We are looking optimistically towards a strong year ahead. Even though the declaration of the State of Emergency earlier this year has raised some questions about safety in the Maldives, tour operators and guests alike, especially Europeans, realize that any potential political activities would be limited to Male, which is located on a completely separate island from the Velana International Airport.
Neither air traffic control nor any touristic means of transport or resort islands would be affected, and guests can (and do!) travel as usual to paradise.
Compared to last year, we are expecting an increase of occupancy by about 10% to 80% year-round while maintaining our attractive rates and offers.
Are there any interesting developments or challenges that the hotel industry is facing in the Maldives that you can tell me about?
As the Maldives continues to be a popular holiday destination, the government has announced plans to expand the recently rebranded Velana International Airport.
With the new international passenger terminal building, the passenger capacity will increase from 1 million to 7.3 million.
In addition, the runway capacity will also increase from current 12 aircraft to 36 aircraft movements per hour, and it will be able to serve some of the largest Airbus and Boeing passenger aircraft.
This will definitely help bring in more traffic and tourists to the country, boosting the tourism industry.
What are the biggest challenges facing the hotel industry in the Maldives?
One of the challenges that most hoteliers in the Maldives are facing is the shortage of professional and highly skilled human resources.
People are the most valuable asset for a hotel. With numerous new hotels and resorts opening every year, together with the existing operating ones, it is inevitable that the war for talent will continue to be vigorous.
Any comments on the Maldives’ potential as a travel destination?
With the expansion works ongoing at Velana International Airport, the Maldives will further expand its potential as travel destination.
More resorts are in the pipeline to open within the next few years, and capacity in terms of airlift will multiply.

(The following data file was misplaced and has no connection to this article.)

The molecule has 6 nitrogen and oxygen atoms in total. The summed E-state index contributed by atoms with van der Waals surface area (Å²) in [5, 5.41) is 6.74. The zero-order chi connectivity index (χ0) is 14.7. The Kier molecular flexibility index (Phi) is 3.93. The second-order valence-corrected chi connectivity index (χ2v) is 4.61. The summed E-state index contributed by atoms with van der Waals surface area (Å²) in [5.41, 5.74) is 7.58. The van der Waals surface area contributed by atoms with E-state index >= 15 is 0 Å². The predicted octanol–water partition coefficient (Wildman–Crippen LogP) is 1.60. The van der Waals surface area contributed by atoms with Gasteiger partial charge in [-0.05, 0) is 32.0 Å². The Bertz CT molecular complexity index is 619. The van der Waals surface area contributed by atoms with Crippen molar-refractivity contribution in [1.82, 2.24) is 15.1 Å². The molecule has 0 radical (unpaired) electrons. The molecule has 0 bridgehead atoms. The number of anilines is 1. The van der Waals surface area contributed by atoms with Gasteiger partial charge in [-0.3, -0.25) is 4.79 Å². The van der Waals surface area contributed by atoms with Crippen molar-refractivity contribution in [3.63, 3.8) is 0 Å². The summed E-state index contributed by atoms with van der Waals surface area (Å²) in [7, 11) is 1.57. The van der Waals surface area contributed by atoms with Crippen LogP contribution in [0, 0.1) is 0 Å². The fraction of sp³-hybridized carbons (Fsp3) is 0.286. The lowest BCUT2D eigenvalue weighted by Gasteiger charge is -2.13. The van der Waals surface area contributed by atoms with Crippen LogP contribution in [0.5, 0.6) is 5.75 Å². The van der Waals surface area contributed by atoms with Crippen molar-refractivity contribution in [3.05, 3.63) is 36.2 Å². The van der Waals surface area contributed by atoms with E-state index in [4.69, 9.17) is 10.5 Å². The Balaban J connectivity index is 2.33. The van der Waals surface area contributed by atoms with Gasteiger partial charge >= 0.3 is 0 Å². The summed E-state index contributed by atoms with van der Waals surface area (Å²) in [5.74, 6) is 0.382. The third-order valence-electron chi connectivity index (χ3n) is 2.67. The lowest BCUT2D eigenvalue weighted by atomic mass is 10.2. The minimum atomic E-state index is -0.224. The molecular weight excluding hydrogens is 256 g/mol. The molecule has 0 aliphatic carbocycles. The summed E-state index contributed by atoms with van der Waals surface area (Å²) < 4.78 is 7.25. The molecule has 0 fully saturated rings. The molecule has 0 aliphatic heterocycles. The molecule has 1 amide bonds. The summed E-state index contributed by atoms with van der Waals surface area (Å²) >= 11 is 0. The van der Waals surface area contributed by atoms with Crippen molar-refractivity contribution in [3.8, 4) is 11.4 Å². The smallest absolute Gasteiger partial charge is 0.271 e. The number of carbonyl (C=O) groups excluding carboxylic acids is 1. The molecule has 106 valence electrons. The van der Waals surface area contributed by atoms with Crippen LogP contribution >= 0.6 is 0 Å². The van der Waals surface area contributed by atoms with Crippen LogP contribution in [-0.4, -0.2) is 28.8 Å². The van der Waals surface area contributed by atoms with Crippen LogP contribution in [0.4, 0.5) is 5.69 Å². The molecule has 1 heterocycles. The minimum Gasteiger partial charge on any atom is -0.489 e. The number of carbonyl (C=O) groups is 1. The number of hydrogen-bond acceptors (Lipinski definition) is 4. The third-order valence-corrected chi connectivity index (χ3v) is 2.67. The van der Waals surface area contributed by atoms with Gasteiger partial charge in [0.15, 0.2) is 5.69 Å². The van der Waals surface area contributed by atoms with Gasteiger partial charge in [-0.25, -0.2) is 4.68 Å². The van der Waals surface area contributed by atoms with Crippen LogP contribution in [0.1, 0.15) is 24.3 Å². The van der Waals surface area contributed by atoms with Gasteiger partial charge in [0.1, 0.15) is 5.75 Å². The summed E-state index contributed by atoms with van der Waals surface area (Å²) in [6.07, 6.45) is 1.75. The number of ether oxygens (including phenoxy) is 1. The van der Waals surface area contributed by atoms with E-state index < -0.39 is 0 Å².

Does the Maldives has a “unique selling proposition”?
While the increase in supply will guarantee guests competitive rates, the Maldives’ unique concept of “one island, one resort” will ensure that regardless of how many new resorts open, the guest experience will always be that of a holiday in paradise on a castaway island.
- Amari Havodda Maldives is a beach resort located on a private island in the Maldivian archipelago in the Indian Ocean. There are 120 villas, including 60 beach villas and 60 over-the-water villas. There are five food and beverage outlets, complimentary Wi-Fi, a health clinic, a spa, a swimming pool, a dive centre, all weather courts, and other facilities. The resort is surrounded by colourful marine life. It is a 55-minute domestic flight to Kaadedhdhoo Airport, followed by a 10 minute speedboat ride to the resort.
- Christoph Leonhard – General Manager of Amari Havodda Maldives. With more than 20 years of experience in the hospitality industry, Christoph started his career with the Onyx Hospitality Group in 2000 as Executive Assistant Manager at Amari Watergate Bangkok in Bangkok, Thailand. Christoph took on the role of General Manager at Amari Koh Samui in December 2009. He then transferred to the Amari Hua Hin in 2013, where he assumed the role of General Manager. Taking the helm of Amari Havodda Maldives in 2016, Christoph can tap into his extensive hospitality experience and deep understanding of the Amari brand.
- Maldives Association of Tourism Industry
- Maldives Tourism Promotion Board
- Ministry of Tourism, Republic of Maldives
The Maldives Faces Opportunities and Challenges (an Executive Interview) is the latest in an occasional series of Round Table Discussions and Executive Interviews with industry leaders in the global travel, tourism, and hotel sectors.